Bindusara was the second Mauryan emperor (c. 320 BC – 272 BC, ruled. 298 BC – c. 272 BC) after Chandragupta Maurya. During his reign, the empire expanded southwards. He had two well-known sons, Susima and Ashoka, who were the viceroys of Taxila and Ujjain. The Greeks called him Amitrochates or Allitrochades – the Greek transliteration for the Sanskrit word ‘Amitraghata’ (Slayer of enemies). He was also called ‘Ajatashatru’ (Man with no enemies) in Sanskrit.He also went by the title Deva-nampriya.
Bindusara was the son of the first Mauryan emperor Chandragupta Maurya and his queen Durdhara. According to the Rajavalikatha, the original name of this emperor was Simhasena. According to a legend mentioned in the Jain texts, Chandragupta’s Guru and advisor Chanakya used to feed the emperor with small doses of poison to build his immunity against possible poisoning attempts by the enemies. One day, Chandragupta not knowing about poison, shared his food with his pregnant wife queen Durdhara who was 7 days away from delivery. The queen not immune to the poison collapsed and died within few minutes. Chanakya entered the room the very time she collapsed, and in order to save the child in the womb, he immediately cut open the dead queen’s belly and took the baby out, by that time a drop of poison had already reached the baby and touched its head due to which child got a permanent blueish spot (a “bindu”) on his forehead. Thus, the newborn was named “Bindusara”.
Bindusara inherited a large empire that consisted of what is now, Northern, Central and Eastern parts of India along with parts of Afghanistan and Baluchistan. Bindusara extended this empire to the southern part of India, as far as what is now known as Karnataka. He brought sixteen states under the Mauryan Empire and thus conquered almost all of the Indian peninsula (he is said to have conquered the ‘land between the two seas’ – the peninsular region between the Bay of Bengal and the Arabian Sea). Bindusara didn’t conquer the friendly Dravidian kingdoms of the Cholas, ruled by King Ilamcetcenni, the Pandyas, and Cheras. Apart from these southern states, Kalinga (the modern Orissa) was the only kingdom in India that didn’t form the part of Bindusara’s empire. It was later conquered by his son Ashoka, who served as the viceroy of Ujjaini during his father’s reign.
Bindusara’s life has not been documented as well as that of his father Chandragupta or of his son Ashoka. Chanakya continued to serve as prime minister during his reign. According to the mediaeval Tibetan scholar Taranatha who visited India, Chanakya helped Bindusara “to destroy the nobles and kings of the sixteen kingdoms and thus to become absolute master of the territory between the eastern and western oceans.” During his rule, the citizens of Taxila revolted twice. The reason for the first revolt was the maladministration of Suseema, his eldest son. The reason for the second revolt is unknown, but Bindusara could not suppress it in his lifetime. It was crushed by Ashoka after Bindusara’s death.
Ambassadors from the Seleucid Empire (such as Deimachus) and Egypt visited his courts. He maintained good relations with the Hellenic World.
Unlike his father Chandragupta (who was a follower of Hinduism and Jainism), he believed in the Ajivika sect (an ancient Indian sect that also had the Brahmin Chanakya as a follower). Bindusara’s guru Pingalavatsa (alias Janasana) was a Brahmin of the Ajivika sect. Bindusara’s wife, Queen Subhadrangi (alias Queen Aggamahesi) was a Brahmin also of the Ajivika sect from Champa (present Bhagalpur district). It is notable that Chanakya, the founder of the Mauryan Dynasty and chief guru of Emperor Chandragupta was also an Ajivika. Bindusara is accredited with giving several grants to Brahmin monestaries (Brahmana-bhatto).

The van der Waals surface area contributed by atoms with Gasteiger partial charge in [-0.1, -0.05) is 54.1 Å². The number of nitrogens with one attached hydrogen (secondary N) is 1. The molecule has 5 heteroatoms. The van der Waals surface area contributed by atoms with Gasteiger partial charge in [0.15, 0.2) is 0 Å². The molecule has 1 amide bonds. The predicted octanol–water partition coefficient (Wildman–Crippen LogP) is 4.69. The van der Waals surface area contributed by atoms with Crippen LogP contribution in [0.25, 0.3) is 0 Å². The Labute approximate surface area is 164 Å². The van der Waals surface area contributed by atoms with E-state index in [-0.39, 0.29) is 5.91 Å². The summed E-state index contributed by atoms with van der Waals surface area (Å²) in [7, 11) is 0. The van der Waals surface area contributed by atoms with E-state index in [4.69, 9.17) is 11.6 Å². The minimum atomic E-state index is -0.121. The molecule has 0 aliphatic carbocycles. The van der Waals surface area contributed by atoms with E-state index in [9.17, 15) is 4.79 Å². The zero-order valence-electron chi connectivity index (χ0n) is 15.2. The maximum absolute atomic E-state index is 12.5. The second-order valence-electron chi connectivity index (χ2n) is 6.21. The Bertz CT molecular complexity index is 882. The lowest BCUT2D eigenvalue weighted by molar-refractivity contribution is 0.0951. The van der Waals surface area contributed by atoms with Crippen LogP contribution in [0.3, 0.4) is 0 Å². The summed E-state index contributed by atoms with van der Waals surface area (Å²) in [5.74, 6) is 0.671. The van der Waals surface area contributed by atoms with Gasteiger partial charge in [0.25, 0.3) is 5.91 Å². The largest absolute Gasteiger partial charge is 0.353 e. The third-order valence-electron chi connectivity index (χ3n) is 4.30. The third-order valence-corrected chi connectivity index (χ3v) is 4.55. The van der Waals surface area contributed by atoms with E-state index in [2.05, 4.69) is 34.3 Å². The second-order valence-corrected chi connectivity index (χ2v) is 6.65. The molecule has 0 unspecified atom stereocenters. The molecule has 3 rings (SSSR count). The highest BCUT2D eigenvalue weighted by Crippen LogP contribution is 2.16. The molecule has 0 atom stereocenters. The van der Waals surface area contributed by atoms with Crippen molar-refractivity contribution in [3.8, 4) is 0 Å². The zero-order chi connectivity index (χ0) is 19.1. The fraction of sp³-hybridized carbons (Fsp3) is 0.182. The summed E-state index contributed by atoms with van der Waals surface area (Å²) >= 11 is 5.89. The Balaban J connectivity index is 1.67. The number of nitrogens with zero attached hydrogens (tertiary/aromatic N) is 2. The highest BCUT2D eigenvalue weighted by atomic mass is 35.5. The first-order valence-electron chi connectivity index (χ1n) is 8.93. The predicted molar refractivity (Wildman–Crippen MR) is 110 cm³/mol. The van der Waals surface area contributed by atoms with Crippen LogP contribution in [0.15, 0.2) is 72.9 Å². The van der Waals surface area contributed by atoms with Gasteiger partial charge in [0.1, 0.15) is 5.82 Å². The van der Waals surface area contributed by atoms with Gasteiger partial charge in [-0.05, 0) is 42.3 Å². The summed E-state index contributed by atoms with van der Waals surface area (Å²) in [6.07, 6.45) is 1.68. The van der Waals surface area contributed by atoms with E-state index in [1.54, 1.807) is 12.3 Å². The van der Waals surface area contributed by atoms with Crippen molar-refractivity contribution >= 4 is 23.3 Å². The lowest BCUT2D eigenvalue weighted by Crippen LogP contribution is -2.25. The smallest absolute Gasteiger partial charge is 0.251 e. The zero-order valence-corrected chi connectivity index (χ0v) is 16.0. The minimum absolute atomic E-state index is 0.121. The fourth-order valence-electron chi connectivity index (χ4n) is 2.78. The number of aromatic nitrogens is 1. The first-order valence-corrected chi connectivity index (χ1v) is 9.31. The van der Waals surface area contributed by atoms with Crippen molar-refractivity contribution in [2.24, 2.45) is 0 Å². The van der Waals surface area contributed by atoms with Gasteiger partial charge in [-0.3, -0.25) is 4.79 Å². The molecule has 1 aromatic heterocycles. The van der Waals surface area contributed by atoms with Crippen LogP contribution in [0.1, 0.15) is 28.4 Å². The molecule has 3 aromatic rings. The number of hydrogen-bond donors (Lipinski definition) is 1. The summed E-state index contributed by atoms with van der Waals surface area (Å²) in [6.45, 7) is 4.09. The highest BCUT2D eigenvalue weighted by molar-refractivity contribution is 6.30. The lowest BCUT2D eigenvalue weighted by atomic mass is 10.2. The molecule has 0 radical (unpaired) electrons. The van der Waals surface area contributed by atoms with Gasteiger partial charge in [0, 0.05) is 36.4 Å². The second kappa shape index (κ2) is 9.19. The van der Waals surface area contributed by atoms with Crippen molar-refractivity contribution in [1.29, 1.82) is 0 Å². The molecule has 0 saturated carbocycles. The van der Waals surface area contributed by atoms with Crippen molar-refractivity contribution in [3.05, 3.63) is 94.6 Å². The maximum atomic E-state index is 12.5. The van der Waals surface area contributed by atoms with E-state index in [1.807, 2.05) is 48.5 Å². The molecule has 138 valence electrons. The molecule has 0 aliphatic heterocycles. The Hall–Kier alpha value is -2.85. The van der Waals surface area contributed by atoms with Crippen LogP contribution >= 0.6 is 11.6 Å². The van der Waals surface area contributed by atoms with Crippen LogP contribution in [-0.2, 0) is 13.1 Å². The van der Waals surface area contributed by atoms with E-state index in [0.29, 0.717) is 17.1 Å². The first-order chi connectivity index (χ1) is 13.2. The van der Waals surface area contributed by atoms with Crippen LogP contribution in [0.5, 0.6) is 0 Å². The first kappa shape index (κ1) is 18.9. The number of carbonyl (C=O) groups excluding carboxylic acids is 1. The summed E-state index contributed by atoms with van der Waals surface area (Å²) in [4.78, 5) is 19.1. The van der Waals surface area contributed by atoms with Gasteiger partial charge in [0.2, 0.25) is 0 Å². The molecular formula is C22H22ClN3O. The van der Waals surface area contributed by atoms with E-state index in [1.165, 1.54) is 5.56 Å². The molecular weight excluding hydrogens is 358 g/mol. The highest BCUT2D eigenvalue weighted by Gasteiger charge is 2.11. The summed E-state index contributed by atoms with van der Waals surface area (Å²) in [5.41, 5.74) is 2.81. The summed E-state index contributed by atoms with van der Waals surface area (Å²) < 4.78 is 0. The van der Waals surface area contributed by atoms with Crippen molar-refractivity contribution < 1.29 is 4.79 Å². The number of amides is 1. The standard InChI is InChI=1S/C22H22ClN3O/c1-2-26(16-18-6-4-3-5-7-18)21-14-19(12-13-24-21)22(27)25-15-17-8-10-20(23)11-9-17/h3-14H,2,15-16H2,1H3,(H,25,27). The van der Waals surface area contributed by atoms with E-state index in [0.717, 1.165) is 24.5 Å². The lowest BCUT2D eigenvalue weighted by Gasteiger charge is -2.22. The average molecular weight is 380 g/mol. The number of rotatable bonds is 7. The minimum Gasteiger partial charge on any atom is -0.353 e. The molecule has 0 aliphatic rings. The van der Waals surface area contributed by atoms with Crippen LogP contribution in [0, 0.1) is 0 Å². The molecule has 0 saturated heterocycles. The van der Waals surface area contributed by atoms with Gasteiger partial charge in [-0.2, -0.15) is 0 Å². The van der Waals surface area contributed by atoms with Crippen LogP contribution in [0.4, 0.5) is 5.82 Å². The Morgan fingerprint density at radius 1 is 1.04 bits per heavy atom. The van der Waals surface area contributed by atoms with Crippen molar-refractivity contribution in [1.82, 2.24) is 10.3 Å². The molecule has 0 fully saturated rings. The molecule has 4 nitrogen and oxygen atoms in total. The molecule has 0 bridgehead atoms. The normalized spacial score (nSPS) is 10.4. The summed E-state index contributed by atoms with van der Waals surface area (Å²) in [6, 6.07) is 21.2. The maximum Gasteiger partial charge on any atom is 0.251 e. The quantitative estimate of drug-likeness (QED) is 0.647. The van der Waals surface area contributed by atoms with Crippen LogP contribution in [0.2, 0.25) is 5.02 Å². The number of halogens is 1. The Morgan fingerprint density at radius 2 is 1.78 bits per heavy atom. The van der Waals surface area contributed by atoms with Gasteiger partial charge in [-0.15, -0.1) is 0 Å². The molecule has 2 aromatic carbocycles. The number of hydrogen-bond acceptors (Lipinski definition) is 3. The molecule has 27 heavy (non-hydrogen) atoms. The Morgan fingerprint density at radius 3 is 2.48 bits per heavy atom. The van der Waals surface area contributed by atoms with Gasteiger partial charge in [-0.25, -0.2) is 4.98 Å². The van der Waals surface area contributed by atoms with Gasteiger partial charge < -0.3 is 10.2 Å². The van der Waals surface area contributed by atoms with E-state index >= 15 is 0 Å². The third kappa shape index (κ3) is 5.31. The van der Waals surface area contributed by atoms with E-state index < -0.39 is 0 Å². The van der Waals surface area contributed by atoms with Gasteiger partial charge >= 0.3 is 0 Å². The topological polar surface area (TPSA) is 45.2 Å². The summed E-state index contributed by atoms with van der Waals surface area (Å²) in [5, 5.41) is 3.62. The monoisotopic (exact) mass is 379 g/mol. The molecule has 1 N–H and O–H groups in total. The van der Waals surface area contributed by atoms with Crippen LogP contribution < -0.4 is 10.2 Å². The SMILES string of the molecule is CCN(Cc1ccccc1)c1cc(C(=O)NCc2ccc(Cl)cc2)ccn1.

Bindusara died in 273 BC (some records say 268 BC) and was succeeded by his son Ashoka the Great.
Bindusara extended his empire further as far as south Mysore. He conquered sixteen states and extended the empire from sea to sea. The empire included the whole of India except the region ofKalinga (modern Orissa) and the Tamil kingdoms of the south. Kalinga was conquered by Bindusara’s son Ashoka.
Early Tamil poets speak of Mauryan chariots thundering across the land, their white pennants brilliant in the sunshine. The Mauryas are spoken by the Sanga Era literature as “Vamba Moriyas”.Bindusara campaigned in the Deccan, extending the Mauryan empire in the peninsula to as far as Mysore. He is said to have conquered ‘the land between the two seas’, presumably the Arabian sea and the Bay of Bengal.
Bindusara maintained good relations with Seleucus Nicator and the emperors regularly exchanged ambassadors and presents. He also maintained the friendly relations with the Hellenic West established by his father. Ambassadors from Syria and Egypt lived at Bindusara’s court. He preferred the Ajivika philosophy rather than Jainism.
Apparently he was a man of wide interest and taste, since tradition had it that he asked Antiochus I to send him some sweet wine, dried figs and a sophist:
But dried figs were so very much sought after by all men (for really, as Aristophanes says, There’s really nothing nicer than dried figs), that even Amitrochates, the king of the Indians, wrote to Antiochus, entreating him (it is Hegesander from Delphi who tells this story) to buy and send him some sweet wine, and some dried figs, and a sophist; and that Antiochus wrote to him in answer, The dry figs and the sweet wine we will send you; but it is not lawful for a sophist to be sold in Greece Athenaeus, “Deipnosophistae” XIV.67